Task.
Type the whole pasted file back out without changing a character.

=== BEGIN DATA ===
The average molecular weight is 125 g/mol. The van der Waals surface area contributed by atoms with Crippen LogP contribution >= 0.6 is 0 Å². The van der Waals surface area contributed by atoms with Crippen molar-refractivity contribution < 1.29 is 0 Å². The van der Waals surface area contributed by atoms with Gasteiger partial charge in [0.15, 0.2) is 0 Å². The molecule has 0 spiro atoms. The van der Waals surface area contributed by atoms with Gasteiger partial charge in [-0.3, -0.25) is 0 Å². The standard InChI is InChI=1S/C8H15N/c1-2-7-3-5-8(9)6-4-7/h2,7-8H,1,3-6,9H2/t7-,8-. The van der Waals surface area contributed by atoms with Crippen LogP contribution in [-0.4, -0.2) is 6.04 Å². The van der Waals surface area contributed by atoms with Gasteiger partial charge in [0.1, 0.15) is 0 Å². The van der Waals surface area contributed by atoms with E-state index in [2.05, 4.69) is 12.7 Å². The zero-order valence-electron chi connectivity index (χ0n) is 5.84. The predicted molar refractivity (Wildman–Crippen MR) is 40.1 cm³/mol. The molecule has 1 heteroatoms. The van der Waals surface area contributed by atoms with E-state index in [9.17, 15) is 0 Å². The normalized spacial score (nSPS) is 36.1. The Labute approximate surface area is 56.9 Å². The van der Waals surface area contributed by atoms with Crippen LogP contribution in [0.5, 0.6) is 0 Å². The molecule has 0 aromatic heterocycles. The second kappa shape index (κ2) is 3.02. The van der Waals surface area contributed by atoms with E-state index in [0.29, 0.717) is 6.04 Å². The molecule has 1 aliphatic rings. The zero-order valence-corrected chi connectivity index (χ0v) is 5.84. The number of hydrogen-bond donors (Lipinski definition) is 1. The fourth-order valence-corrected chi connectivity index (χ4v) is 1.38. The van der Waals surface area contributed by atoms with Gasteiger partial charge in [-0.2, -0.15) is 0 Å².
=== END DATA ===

The average molecular weight is 125 g/mol. The van der Waals surface area contributed by atoms with Crippen LogP contribution >= 0.6 is 0 Å². The van der Waals surface area contributed by atoms with Crippen molar-refractivity contribution < 1.29 is 0 Å². The van der Waals surface area contributed by atoms with Gasteiger partial charge in [0.15, 0.2) is 0 Å². The molecule has 0 spiro atoms. The van der Waals surface area contributed by atoms with Gasteiger partial charge in [-0.3, -0.25) is 0 Å². The standard InChI is InChI=1S/C8H15N/c1-2-7-3-5-8(9)6-4-7/h2,7-8H,1,3-6,9H2/t7-,8-. The van der Waals surface area contributed by atoms with Crippen LogP contribution in [-0.4, -0.2) is 6.04 Å². The van der Waals surface area contributed by atoms with Gasteiger partial charge in [0.1, 0.15) is 0 Å². The van der Waals surface area contributed by atoms with E-state index in [2.05, 4.69) is 12.7 Å². The zero-order valence-electron chi connectivity index (χ0n) is 5.84. The predicted molar refractivity (Wildman–Crippen MR) is 40.1 cm³/mol. The molecule has 1 heteroatoms. The van der Waals surface area contributed by atoms with E-state index in [9.17, 15) is 0 Å². The normalized spacial score (nSPS) is 36.1. The Labute approximate surface area is 56.9 Å². The van der Waals surface area contributed by atoms with Crippen LogP contribution in [0.5, 0.6) is 0 Å². The molecule has 0 aromatic heterocycles. The second kappa shape index (κ2) is 3.02. The van der Waals surface area contributed by atoms with E-state index in [0.29, 0.717) is 6.04 Å². The molecule has 1 aliphatic rings. The zero-order valence-corrected chi connectivity index (χ0v) is 5.84. The number of hydrogen-bond donors (Lipinski definition) is 1. The fourth-order valence-corrected chi connectivity index (χ4v) is 1.38. The van der Waals surface area contributed by atoms with Gasteiger partial charge in [-0.2, -0.15) is 0 Å².